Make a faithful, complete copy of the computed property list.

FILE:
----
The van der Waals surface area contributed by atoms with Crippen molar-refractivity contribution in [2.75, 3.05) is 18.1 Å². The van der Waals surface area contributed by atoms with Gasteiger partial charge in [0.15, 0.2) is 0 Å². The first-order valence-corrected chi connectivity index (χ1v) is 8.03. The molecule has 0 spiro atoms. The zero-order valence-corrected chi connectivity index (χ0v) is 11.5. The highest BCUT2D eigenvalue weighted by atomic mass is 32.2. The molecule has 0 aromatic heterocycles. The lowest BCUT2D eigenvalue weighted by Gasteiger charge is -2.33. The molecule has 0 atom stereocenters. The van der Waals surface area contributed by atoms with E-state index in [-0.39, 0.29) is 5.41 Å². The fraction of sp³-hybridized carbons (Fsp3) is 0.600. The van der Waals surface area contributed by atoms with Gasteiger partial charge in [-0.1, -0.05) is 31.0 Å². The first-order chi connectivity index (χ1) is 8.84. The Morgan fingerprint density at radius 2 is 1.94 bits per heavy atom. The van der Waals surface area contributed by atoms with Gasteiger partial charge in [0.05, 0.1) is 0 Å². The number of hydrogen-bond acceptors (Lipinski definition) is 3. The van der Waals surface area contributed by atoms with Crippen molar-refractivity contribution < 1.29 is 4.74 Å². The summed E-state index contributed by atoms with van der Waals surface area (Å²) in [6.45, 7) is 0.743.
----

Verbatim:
The van der Waals surface area contributed by atoms with Crippen molar-refractivity contribution in [2.75, 3.05) is 18.1 Å². The van der Waals surface area contributed by atoms with Gasteiger partial charge in [0.15, 0.2) is 0 Å². The first-order valence-corrected chi connectivity index (χ1v) is 8.03. The molecule has 0 spiro atoms. The zero-order valence-corrected chi connectivity index (χ0v) is 11.5. The highest BCUT2D eigenvalue weighted by atomic mass is 32.2. The molecule has 0 aromatic heterocycles. The lowest BCUT2D eigenvalue weighted by Gasteiger charge is -2.33. The molecule has 0 atom stereocenters. The van der Waals surface area contributed by atoms with E-state index in [-0.39, 0.29) is 5.41 Å². The fraction of sp³-hybridized carbons (Fsp3) is 0.600. The van der Waals surface area contributed by atoms with Gasteiger partial charge in [-0.1, -0.05) is 31.0 Å². The first-order chi connectivity index (χ1) is 8.84. The Morgan fingerprint density at radius 2 is 1.94 bits per heavy atom. The van der Waals surface area contributed by atoms with Gasteiger partial charge in [0.05, 0.1) is 0 Å². The number of hydrogen-bond acceptors (Lipinski definition) is 3. The van der Waals surface area contributed by atoms with Crippen molar-refractivity contribution < 1.29 is 4.74 Å². The summed E-state index contributed by atoms with van der Waals surface area (Å²) in [6.45, 7) is 0.743.